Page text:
a nation, though his groom might be sane?"
"Your Royal Highness pursues the question with an unwise flippancy;"--
remonstrated the professor with a pained, forced smile. "If an idiot or
a madman were unfortunately born to a throne, a regency would be
appointed to control state affairs, but the heir would, in spite of
natural incapability, remain the lawful king."
"A strange sovereignty!" said the young prince carelessly. "And a still
stranger patience in the people who would tolerate it! Yet over all
men,--kings, madmen, and idiots alike,--there is another ruling force,
"There is a force," admitted the professor dubiously--"But in the
present forward state of things it would not be safe to attempt to
explain the nature of that force, and for the benefit of the illiterate
masses we call it God. A national worship of something superior to
themselves has always been proved politic and necessary for the people.
I have not at any time resolved myself as to why it should be so; but
so it is."
"Then man, despite his 'supremacy' must have something more supreme
than himself to keep him in order, if it be only a fetish wherewith to
tickle his imagination?" suggested the prince with a touch of satire,--
"Even kings must bow, or pretend to bow, to the King of kings?"
"Sir, you have expressed the fact with felicity;" replied the professor
gravely--"His Majesty, your august father, attends public worship with
punctilious regularity, and you are accustomed to accompany him. It is
a rule which you will find necessary to keep in practice, as an example
to your subjects when you are called upon to reign."
The young man raised his eyebrows deprecatingly, with a slight ironical
smile, and dropped the subject. But the learned professor as in duty
bound, reported the conversation to his pupil's father; with the
additional observation that he feared, he very humbly and respectfully
feared, that the developing mind of the prince appeared undesirably
disposed towards discursive philosophies, which were wholly unnecessary
for the position he was destined to occupy. Whereupon the King took his
son to task on the subject with a mingling of kindness and humour.
"Do not turn philosopher!" he said--"For philosophy will not so much
content you with life, as with death! Philosophy will chill your best
impulses and most generous enthusiasms,--it will make you over-cautious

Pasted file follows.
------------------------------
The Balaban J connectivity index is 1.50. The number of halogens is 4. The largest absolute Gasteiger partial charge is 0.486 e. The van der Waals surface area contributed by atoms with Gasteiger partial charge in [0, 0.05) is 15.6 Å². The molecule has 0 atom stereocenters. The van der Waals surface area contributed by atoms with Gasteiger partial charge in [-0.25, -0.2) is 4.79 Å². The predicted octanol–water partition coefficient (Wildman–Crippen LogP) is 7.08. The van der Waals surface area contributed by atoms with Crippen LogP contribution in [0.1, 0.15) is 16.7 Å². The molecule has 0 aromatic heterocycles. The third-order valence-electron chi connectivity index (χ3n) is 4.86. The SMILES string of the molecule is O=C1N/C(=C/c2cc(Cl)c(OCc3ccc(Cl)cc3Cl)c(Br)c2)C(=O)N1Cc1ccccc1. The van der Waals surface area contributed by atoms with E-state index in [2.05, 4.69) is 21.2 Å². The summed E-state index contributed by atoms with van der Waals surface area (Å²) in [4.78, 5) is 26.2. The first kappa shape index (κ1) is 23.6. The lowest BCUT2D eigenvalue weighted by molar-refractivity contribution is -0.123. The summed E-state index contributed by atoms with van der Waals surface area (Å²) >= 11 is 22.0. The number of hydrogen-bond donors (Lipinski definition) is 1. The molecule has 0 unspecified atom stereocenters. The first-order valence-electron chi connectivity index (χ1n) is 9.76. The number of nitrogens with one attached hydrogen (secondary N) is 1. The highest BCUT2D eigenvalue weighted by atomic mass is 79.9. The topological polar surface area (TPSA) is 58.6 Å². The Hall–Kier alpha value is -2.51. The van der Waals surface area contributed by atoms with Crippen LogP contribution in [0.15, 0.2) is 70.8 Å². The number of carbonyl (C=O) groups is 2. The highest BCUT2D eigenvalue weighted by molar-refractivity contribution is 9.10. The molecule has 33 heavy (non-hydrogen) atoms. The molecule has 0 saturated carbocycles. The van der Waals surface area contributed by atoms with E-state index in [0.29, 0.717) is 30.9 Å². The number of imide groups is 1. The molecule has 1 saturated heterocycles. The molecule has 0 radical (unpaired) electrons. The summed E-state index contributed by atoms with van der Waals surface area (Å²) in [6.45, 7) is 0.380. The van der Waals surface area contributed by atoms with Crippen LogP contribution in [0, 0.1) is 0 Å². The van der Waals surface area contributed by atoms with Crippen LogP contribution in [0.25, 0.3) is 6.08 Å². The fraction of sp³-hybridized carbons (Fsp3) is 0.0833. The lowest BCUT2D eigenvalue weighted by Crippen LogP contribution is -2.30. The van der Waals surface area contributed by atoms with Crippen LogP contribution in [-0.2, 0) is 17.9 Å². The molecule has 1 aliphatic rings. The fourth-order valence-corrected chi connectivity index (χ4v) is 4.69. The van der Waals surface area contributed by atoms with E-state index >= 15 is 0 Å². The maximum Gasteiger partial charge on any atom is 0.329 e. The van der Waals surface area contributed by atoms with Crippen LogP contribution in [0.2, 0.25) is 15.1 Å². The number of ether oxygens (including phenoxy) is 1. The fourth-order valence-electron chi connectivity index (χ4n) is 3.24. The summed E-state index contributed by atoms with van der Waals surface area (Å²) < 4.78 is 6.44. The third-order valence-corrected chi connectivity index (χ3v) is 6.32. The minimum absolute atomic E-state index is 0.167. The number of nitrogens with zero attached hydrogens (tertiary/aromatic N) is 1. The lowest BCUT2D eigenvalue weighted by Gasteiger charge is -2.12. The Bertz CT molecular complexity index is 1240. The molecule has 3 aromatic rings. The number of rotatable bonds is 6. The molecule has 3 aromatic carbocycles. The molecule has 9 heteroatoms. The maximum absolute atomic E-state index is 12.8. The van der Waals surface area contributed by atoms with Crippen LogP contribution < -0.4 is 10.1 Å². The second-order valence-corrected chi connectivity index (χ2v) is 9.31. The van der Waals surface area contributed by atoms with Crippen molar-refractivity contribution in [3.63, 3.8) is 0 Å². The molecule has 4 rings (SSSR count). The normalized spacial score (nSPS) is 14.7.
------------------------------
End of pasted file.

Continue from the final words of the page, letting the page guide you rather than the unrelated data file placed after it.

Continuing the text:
and doubtful of your friends,--it will cause you to be indifferent to
women in the plural, but it will hand you over, a weak and helpless
victim to the _one_ woman,--when she comes,--as she is bound to
come. There is no one so hopelessly insane as a philosopher in love!
Love women, but not _a_ woman!"
"In so doing I should follow the wisest of examples,--yours, Sir!"
replied the prince with a familiarity more tender than audacious, for
his father was a man of fine presence and fascinating manner, and knew
well the extent of his power to charm and subjugate the fairer sex,--
"But I have a fancy that love,--if it exists anywhere outside the
dreams of the poets,--is unknown to kings."
The monarch bent his brows frowningly, and his eyes were full of a deep
and bitter melancholy.
"You mistake!" he said slowly--"Love,--and by that name I mean a wholly
different thing from Passion,--comes to kings as to commoners,--but
whereas the commoner may win it if he can, the king must reject it. But
it comes,--and leaves a blank in the proudest life when it goes!"
He turned away abruptly, and the conversation was not again resumed.
But when he died, those who prepared his body for burial, found a gold
chain round his neck, holding the small medallion portrait of a woman,
and a curl of soft fair hair. Needless to say the portrait was not that
of the late Queen-Consort, who had died some years before her Royal
spouse, nor was the hair hers,--but when they brought the relic to the
new King, he laid it back with his own hands on his father's lifeless
breast, and let it go into the grave with him. For, being no longer the